Charlemagne

Charlemagne
Born: c. April 2, 742 in Liège, Frankish Kingdom
Died: Jan 28, 814 (at about age 71) in Aachen, Holy Roman Empire
Nationality: Frankish
Famous For: Founded the Carolingian Empire

Charlemagne, better known as Charles the Great or the first Holy Roman Emperor, was the King of the Lombards, King of the Franks (768-814), and Emperor of the West (800-814). He is the founder of the Holy Roman Empire and championed the strengthening of the European economic and political life.

He also promoted the cultural revival called the Carolingian Renaissance. Charlemagne’s rule in the West influenced the Europeans to push for the creation of a unique civilization, different from the civilization of Romans and other empires.

Early Years

Charlemagne was born on April 2, 742, in Aix-la-Chapelle. He was the son of Bertrada and Pepin the Short, the first Carlovingian King of the Franks. Although his parents were married during the birth of Carloman, Charlemagne’s brother, they were not legally married during his birth and he was thus considered to be born out of wedlock.

Little is known about Charlemagne’s childhood, but in 754, he participated in a ceremony where his father was appointed king by Pope Stephen II. He also joined Pepin on military campaigns.

Pepin died in October of 768 and both Carloman and Charlemagne were proclaimed king and were therefore to rule the kingdom together. However, a richer and larger portion was passed down to Carloman when dividing the realm. This led to a very sour relationship between the brothers, but in 771, Carloman died unexpectedly, leaving Charlemagne the sole ruler of the whole kingdom.

Territorial Expansion

Once the sole ruler, Charlemagne moved quickly and aggressively, especially in Italy, to eradicate those who threatened his position and power. He attacked and conquered king of the Lombards in the north, King Desiderius, after which he was proclaimed the King of the Lombards at Pavia. He later conquered Benevento in the south. This conquest of Italy brought new people and wealth into his kingdom.

During his operations in Italy, he declared war against the Saxons. The Saxons were a Germanic tribe threatening Francia from the northeastern frontier. Charlemagne used cruel and harsh means to subdue the Saxons in a bitter war that begun in 772 and ended in 804. He then absorbed the land of Saxony and forced the Saxons to convert to Christianity.

On the eastern frontier, Charlemagne conquered Tassilo, Duke of Bavaria, and added the Bavarian duchy to his empire. Further to the east, the Frankish realm faced a major power and the ultimate threat – Avars’ vast Slavic Kingdom. He was able to defeat the Avars between 791 and 795, adding the vast kingdom as a state.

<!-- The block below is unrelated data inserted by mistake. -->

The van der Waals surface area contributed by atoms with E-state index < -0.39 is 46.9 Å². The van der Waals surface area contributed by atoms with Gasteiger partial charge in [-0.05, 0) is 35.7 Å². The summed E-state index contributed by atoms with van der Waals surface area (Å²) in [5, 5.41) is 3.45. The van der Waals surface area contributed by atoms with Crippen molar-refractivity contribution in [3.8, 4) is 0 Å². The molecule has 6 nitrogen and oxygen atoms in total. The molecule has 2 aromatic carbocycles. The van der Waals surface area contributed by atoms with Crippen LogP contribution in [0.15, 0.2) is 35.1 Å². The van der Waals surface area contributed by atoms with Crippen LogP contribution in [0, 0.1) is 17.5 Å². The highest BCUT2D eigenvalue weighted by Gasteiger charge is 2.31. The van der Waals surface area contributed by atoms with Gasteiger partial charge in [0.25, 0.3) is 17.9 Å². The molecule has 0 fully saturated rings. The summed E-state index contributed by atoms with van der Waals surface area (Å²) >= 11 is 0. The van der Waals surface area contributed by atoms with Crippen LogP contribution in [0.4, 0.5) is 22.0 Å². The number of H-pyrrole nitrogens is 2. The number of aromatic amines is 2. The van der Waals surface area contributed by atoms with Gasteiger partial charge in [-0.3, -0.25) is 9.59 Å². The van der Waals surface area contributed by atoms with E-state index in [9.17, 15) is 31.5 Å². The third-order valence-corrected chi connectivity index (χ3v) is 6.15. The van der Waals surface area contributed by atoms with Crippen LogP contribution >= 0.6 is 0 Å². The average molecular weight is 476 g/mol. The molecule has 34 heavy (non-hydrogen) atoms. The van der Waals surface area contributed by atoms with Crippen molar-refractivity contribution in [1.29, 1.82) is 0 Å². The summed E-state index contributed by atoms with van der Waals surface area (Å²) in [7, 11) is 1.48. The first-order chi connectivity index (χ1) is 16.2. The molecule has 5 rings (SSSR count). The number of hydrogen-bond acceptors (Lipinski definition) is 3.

Charlemagne as a Leader

King Charlemagne, the able administrator he was, delegated authority over the provinces he conquered to Frankish nobles. He recognized the ethnicity of the groups he had brought together under his dominion and thus allowed them to retain their own local laws.

To ensure that justice prevailed, Charlemagne crafted laws and put them in writing. These laws were strictly enforced. Alongside these laws, he issued capitularies that applied to all citizens of his empire. He also kept an eye on events by using missi dominici, which were representatives who were allowed to act with his authority.

Generally, Charlemagne reigned in a period of internal calm and great prosperity. This can be attributed to his military and political ability. He succeeded by negotiating diplomatically.

In 800, Charlemagne aided Pope Leo III who had been attacked in the streets of Rome. He went to Rome and restored order. Leo later purged himself to the changes against Charlemagne and unexpectedly crowned him emperor. Although he still called himself king, he styled himself as the Emperor.

Charlemagne’s Last Years

In 806, when Charlemagne was 64 years old, he took measures to ensure the succession of his empire. The realm was divided among his three sons, Pepin, Charles, and Louis, but Charles died in April 810, and was soon followed by Pepin. Louis was left as the sole heir to the empire and Charlemagne crowned him in 813.

During Charlemagne’s last years of reign, his empire faced civil disorder, disease, and famine. Moreover, there were reported troubles on the frontiers. Simply put, the future looked dark. Charlemagne made his final will in 811, giving more portions of his wealth to churches of the realm than his own heirs. His death came on January 28, 814, and he was buried somewhere in Aachen.